Moreover, the judgment in the border dispute between Burkina Faso and Mali, the International Court of Justice (ICJ) declared the legal strength of the map as follows: "The map is only valid for the provision of information that the accuracy varies by case; the map itself and the mere existence of the map cannot set up nominal sovereignty, but a document with legal validity under international law for establishing territorial rights. Of course, in some cases, the map can achieve that legal effect but that legal effect is not derived from the value of the map but because the map is embedded in the will of the nation or countries concerned. For example, the map is the annex of an official document, an integral part of that document. Except for this obvious case, the map is only the subsidiary proof with different levels of reliability or unreliability, being used together with other indirect evidence to establish or restore the actual events."

Professor Erik Franckx, a member of the Hague Permanent Court of Arbitration, said only the "nine dash line" map is not enough to be able to decide the legal status of the East Sea and the islands in it.

"China itself so far has not come up with a reasonable, legal explanation of their claims. The ‘nine dash line’ map is not sufficient to protect their sovereignty in the East Sea, they must have a lot of other factors to demonstrate historical rights," he said.

The Territorial Waters Statement 1958 of China is also contrary to the view that China has claimed "historic waters" or "historic rights" over 80% of the East Sea. This statement reads: the high sea splits China mainland and coastal islands with "all other islands of China".

The word "high sea" makes clear that China does not see the waters around the semi-submersible reefs as historic waters. The term "high sea" is different in term of legal status than the waters of a nation and it is not the subject for a nation to possess or exclusively use. This is a legal principle that was established for centuries before the 1958 declaration of China.

US Senator John McCain said that the statement that the East Sea belongs to China’s historic sovereignty is not true. "China said that it has sovereignty in the South China Sea. That statement is not true. This area is in international waters," he said. 

This claim is also not recognized by UNCLOS!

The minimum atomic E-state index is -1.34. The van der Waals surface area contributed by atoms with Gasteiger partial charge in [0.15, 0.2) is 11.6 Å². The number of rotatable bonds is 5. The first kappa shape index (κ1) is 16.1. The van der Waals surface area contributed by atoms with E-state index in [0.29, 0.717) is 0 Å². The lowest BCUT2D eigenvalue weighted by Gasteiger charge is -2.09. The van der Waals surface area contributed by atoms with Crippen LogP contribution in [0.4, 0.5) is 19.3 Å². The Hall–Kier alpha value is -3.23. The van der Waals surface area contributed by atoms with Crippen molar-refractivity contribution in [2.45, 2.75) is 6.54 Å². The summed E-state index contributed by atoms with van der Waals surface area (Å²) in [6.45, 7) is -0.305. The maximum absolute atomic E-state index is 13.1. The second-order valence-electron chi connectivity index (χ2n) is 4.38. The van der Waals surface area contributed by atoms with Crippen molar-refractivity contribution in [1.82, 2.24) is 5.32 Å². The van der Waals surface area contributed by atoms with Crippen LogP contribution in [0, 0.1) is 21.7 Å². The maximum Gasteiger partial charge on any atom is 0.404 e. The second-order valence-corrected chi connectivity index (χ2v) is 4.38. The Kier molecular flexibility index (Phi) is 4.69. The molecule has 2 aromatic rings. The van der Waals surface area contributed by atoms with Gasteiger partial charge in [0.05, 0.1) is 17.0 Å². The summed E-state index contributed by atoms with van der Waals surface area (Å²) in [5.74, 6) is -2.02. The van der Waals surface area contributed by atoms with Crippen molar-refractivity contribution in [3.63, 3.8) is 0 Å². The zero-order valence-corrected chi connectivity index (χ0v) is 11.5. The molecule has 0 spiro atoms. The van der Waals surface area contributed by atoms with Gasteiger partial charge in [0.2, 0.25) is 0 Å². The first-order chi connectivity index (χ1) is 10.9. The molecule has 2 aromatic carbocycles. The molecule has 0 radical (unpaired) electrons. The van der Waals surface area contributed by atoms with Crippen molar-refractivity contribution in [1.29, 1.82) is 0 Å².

There are two provisions in the UNCLOS mentioning the "historic" bay (Article 10) and the name of "history" (Article 15). But these terms are only applicable to bays and similar coastal structures, not for the exclusive economic zone or continental shelf and the high sea. Thus, the UNCLOS restricts the historic claims for the bay and in the delimitation of the territorial waters. Clearly, modern international law does not recognize history as a basis for jurisdiction.

Historical claims of China in the East Sea may include the waters far away from the entity that it claims, and thus they must be bound by the terms of the UNCLOS on the exclusive economic zone international, continental shelf and possibly the high sea. Because the provisions of the UNCLOS relating to the exclusive economic zone or continental shelf and the high sea do not include the exception of historic rights, the terms of UNCLOS will have higher value than any statement of historical claims in this area. Accordingly, historical claims cannot infringe on sovereign rights and jurisdiction of coastal states or the general freedom of all nations.

In the Gulf of Maine case (1984), the Institute for Dispute Resolution of the International Court of Justice indicated that coastal states have exclusive jurisdiction over fishing activities within the range of 200 nautical miles from the coast of that country. This privilege has higher value than the rights or the use of waters existed previously of other countries in that waters.  

Some Chinese scholars have said that the "historic title" and "historical rights" are not within the scope of regulation of the UNCLOS, and therefore they are governed by the rules and principles of international law in general. 

This view is not consistent with international law, and completely wrong about the comprehensiveness of the UNCLOS. The UNCLOS has set legal regulations for all parts of the ocean. The UNCLOS does not allow any country citing "general international law" as an alternative base to justify water claims against the specified rules in the UNCLOS.

China's claim was given before the UNCLOS was issued and is also not grounds for violating the UNCLOS. Allowing a country to violate the provisions of the UNCLOS by the claims made before that country accepting the constraints of UNCLOS is against and harms the object and purpose of the UNCLOS. A country claiming more than 200 nautical miles for territorial waters in the 1950s cannot keep that claim today.

China or any other country cannot maintain historic water claim or historical rights to the waters that are too far from their shores. The UNCLOS does not allow such claims. 

Le Phuc/VOV

Translated by Tran Cham


East Sea: China tries to dodge the UNCLOS